The selected carrier particles can be used with or without a coating, the coating generally being comprised of fluoropolymers, such as polyvinylidene fluoride resins, terpolymers of styrene, methyl methacrylate, a silane, such as triethoxy silane, tetrafluoroethylenes, other known coatings and the like.
The diameter of the carrier particles is generally from about 50 microns to about 1,000 microns, preferably about 200 microns, thus allowing these particles to possess sufficient density and inertia to avoid adherence to the electrostatic images during the development process. The carrier particles can be mixed with the toner particles in various suitable combinations. Best results are obtained when about 1 part toner to about 10 parts to about 200 parts by weight of carrier are mixed.
Toners produced by the process of the invention can be used in known electrostatographic imaging methods, although the fusing energy requirements of some of those methods can be reduced in view of the advantageous fusing properties of the subject toners as discussed herein. Thus, for example the toners or developers can be charged, e.g., triboelectrically, and applied to an oppositely charged latent image on an imaging member such as a photoreceptor or ionographic receiver. The resultant toner image can then be transferred, either directly or via an intermediate transport member, to a support such as paper or a transparency sheet. The toner image can then be fused to the support by application of heat and/or pressure, for example with a heated fuser roll at a temperature lower than 200° C., preferably lower than 150° C.
The invention will further be illustrated in the following, nonlimiting examples, it being understood that these examples are intended to be illustrative only and that the invention is not intended to be limited to the materials, conditions, process parameters and the like recited herein. Parts and percentages are by weight unless otherwise indicated.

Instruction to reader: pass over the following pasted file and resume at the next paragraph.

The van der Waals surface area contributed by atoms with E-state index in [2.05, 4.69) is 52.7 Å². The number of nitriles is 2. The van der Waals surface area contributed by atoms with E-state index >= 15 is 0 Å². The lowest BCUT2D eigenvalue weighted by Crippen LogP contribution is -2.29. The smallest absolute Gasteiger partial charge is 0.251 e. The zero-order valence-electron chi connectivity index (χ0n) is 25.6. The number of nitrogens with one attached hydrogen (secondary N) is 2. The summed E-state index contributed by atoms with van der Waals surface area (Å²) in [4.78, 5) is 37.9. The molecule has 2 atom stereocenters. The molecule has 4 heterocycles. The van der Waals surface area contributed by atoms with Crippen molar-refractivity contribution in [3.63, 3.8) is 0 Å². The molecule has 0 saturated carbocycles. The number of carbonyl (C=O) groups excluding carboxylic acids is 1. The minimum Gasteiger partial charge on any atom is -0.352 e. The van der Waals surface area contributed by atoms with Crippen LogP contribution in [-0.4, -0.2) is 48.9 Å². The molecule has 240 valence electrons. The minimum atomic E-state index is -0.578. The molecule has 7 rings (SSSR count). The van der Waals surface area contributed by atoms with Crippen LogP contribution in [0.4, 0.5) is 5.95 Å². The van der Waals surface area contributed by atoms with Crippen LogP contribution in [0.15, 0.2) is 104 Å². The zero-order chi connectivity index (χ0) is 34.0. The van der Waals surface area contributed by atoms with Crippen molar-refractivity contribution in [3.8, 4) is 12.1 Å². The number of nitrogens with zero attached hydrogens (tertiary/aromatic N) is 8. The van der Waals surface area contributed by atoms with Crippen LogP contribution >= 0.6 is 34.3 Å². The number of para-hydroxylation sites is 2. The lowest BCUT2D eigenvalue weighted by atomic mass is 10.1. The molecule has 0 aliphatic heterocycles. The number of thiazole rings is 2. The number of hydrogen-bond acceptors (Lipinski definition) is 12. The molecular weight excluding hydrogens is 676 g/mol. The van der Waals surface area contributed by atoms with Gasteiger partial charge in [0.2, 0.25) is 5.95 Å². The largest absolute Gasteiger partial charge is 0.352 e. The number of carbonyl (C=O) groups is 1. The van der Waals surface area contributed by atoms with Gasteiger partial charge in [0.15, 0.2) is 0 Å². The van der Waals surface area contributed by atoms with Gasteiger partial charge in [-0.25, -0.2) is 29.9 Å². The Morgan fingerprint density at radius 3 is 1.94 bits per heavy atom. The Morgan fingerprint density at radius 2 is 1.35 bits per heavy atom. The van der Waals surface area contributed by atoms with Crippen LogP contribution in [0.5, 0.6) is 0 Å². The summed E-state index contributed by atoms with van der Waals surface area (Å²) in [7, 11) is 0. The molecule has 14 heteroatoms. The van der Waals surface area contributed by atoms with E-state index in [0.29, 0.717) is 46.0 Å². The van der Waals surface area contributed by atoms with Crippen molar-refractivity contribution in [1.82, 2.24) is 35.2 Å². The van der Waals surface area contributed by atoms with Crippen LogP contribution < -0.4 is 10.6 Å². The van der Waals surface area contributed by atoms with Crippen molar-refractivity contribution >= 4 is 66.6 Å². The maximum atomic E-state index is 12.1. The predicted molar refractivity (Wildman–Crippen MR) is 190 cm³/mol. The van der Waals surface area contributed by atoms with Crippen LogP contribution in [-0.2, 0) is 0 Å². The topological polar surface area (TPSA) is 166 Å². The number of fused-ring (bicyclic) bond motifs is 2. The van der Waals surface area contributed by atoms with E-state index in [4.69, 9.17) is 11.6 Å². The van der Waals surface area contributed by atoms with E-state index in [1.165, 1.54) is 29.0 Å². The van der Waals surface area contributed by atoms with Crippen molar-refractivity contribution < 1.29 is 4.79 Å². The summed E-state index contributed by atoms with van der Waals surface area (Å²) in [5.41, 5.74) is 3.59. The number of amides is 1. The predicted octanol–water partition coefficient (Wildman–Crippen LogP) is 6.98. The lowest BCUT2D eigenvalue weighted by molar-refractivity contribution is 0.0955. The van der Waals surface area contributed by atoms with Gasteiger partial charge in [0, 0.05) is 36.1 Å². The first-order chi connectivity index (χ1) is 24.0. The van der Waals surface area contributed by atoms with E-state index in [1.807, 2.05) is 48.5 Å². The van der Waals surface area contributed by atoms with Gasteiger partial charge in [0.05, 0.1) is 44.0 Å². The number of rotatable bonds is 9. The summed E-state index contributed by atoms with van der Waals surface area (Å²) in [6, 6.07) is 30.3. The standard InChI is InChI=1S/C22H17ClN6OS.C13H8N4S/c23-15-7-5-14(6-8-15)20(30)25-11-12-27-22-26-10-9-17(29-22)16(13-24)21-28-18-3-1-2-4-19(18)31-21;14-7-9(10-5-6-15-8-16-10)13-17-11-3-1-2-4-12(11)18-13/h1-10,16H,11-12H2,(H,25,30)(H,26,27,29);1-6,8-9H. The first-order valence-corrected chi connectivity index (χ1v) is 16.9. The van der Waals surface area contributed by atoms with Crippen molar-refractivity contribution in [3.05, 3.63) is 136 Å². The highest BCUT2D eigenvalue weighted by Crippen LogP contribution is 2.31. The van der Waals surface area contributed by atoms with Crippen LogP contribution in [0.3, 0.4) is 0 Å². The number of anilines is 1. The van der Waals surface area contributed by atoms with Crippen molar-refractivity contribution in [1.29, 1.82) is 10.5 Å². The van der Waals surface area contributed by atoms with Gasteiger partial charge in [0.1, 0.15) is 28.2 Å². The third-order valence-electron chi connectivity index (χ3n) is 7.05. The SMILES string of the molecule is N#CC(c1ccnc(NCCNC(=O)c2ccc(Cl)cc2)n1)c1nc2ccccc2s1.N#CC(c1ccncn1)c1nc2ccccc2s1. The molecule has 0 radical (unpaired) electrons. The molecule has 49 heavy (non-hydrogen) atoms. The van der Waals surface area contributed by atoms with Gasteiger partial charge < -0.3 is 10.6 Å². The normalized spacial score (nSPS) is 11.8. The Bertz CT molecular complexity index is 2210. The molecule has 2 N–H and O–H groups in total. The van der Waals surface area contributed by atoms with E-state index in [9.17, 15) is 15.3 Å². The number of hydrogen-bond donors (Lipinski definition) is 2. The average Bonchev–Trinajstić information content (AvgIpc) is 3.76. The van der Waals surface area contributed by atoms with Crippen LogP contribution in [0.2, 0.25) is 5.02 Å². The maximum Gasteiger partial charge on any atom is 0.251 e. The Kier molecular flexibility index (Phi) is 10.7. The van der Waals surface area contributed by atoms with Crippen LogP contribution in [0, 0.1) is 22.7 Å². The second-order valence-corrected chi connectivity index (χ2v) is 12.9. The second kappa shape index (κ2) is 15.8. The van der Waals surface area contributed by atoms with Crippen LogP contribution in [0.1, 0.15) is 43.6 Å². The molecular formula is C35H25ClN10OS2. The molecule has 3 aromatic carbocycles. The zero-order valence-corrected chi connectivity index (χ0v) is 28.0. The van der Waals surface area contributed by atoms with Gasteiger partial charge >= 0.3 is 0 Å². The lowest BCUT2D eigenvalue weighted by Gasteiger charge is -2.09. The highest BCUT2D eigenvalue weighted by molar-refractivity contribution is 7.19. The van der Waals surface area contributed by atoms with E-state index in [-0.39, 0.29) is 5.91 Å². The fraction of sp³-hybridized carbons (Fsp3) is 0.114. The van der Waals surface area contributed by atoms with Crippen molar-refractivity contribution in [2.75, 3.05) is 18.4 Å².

Evaluations of the Examples were made by the following procedure:
Uniform unfused images with 0.35 to 0.55 mg/cm2 of toner density were fused by passing them through a bench fuser roll fixture. The fixture consisted of a shortened Xerox 2510 fuser roll with a 3.3 inch diameter stainless steel core with a 5-6 rail Silicone rubber coating. The fabric guide or "sling" was made of Teflon coated fiberglass and the wrap angle was 75 degrees. Both fuser roll and fabric guide were standard 2510 components. The temperature was controlled and monitored with a thermocouple that sensed roll surface temperature just before paper entry into the "nip". Roll speed was set for 2 inches per second for all toner evaluations. The nip length was 2.5 inches for an effective dwell time of 1.25 seconds. The pressure was 0.17 pounds per linear inch (pressure applied by pressure blade on back of fabric guide which presses paper against the roll at the entrance nip).
All of the toner images were evaluated by Taber Abrader. Six density measurements were measured on the fused image using an Answer II Densitometer by Macbeth that was tied into a Leading Edge computer. The sample was then placed in the Model 503 Standard Abrasion Testor by Taber Instrument Company and abraded for 10 cycles using a CS-10 abrasor wheel. The image density of the abraded sample was then remeasured (six measurements). The density data files were then used in the Taber-Dalal 04 program to determine Fix levels. The output consisted of both a numerical and alphabetical (A, B, C, etc.) rating of fix level. The Fix level was then determined and normalized to the toner mass. The experimental toner data was compared to a control Xerox 2510 toner which gave a "C" fix level at 300° F. in this test fixture.